d) Necessity of this condition

A necessary war in the absence of common power implies: 1- man only follows given disciplinary system 2-man naturally has no understanding about societal peace.

If men need disciplinary systems, they also need minds to conceive of it and hands to form. If self-discipline is easy, then most men think alike. But different people have independent actions and almost all of them have social desires. But this very understanding of posing limits for oneself and introspecting about ideas of rights- of oneself and others is not easily acquired by every man. Thus when he gets educated about the inseparability of his lone self and his social self, he extends support to any such disciplinary system. But if he remains uninformed of the need of common power, he may not discard the warring desires. Also there will be clashes of interests and the war will get worse if there is no intervention at that point.

This brings us to the crucial point of the topic- is it man’s natural tendency to be at war with other man?

We speak of transition from state of nature to a civil society and never think about a civil society without a government. Has it ever happened in history that before common powers came into being there was peace? The primitive man had his groups with whom he shared interest, later they became sects and communities. But there was conflict among this disjoint sect. Let alone the fact that they weren’t aware that these sects aren’t really disjoint and we all are members of human family; the primitive people took ages to come together for sharing mutual benefit too. There are instances in history where common power had lost its form, like the French society before the French revolution. The ineffective common power bred class hatred, where every individual partook of the outrage because she felt the need to wage a war as a struggle for life.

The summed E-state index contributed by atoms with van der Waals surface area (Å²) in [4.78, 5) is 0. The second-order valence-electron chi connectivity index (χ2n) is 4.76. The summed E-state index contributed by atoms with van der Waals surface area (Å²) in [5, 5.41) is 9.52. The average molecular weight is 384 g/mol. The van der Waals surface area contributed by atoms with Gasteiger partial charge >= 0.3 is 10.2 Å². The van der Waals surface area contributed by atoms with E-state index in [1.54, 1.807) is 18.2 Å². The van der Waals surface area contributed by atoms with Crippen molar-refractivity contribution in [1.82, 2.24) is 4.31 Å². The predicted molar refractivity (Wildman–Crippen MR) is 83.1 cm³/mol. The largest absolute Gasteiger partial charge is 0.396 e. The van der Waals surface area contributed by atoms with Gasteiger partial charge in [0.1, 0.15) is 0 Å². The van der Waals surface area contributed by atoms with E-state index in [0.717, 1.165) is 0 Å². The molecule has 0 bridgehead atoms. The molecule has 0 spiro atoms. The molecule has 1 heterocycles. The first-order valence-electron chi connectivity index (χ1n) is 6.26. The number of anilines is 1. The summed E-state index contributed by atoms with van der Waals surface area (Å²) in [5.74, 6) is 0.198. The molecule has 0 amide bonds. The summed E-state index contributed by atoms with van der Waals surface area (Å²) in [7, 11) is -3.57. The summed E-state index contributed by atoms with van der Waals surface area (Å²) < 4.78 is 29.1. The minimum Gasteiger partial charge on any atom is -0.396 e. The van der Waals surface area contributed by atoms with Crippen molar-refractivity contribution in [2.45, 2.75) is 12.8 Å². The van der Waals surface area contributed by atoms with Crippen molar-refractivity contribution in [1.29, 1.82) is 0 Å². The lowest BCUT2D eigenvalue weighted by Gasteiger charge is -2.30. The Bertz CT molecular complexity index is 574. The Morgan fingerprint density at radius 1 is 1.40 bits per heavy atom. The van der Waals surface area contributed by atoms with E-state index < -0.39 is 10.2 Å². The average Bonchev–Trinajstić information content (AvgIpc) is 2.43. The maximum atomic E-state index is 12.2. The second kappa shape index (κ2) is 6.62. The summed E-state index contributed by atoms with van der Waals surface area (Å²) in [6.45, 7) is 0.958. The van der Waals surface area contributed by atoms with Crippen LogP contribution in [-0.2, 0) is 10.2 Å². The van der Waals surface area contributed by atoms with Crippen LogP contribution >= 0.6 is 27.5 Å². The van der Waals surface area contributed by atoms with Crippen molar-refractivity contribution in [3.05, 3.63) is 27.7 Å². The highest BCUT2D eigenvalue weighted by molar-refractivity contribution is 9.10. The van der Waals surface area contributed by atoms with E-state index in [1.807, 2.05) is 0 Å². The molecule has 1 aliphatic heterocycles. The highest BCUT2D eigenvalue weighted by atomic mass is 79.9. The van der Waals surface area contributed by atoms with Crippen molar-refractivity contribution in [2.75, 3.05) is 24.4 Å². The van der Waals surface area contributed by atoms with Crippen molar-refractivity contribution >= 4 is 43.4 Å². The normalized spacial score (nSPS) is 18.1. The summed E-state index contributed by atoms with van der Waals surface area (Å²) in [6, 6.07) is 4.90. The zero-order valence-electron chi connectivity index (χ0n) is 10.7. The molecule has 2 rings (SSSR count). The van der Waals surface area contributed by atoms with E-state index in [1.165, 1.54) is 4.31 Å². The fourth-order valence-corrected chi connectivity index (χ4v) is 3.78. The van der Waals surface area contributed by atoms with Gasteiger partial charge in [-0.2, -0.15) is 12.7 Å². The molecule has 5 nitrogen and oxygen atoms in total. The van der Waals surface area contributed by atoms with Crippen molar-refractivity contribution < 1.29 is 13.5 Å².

Being human doesn’t naturally and by sense of it implies being in a state of war. But such unchecked struggle for survival along with some subjective ideas of development is equivalent to that. Why can’t men think of progress and devise their own ways of achieving it without infringement on others rights [even when they don’t know it as a legal term]? Their desire to live can and has resulted into certain collectivist ideas that have shown substantial results to their own ends. But men tend to go for the easier route of not thinking- about others and themselves in turn. Man isn’t wild but can always choose not to change. Common power is acceptable to him- something to look at, a known standard to determine future actions.

Natural law is a highly impractical concept. Some of men will stick to their ways and some will have stronger inclinations to alter. In such a situation the backward thinkers can’t blamed for what their ambitions should be.

a) Conclusion:

i- Human beings collectively aim for establishing common power when they feel the need for it. This concept is acceptable to them and by consensus they hold it in awe.

ii- Without common power men may tend to be in a state of war with one another. Even if some of them think differently, at a large in society it is almost unattainable to have all individuals follow such thinking.

iii- Throughout history we have seen such wars because of absence of common power [also effective in action] and such wars where men participate only out of outrageous anger towards each other.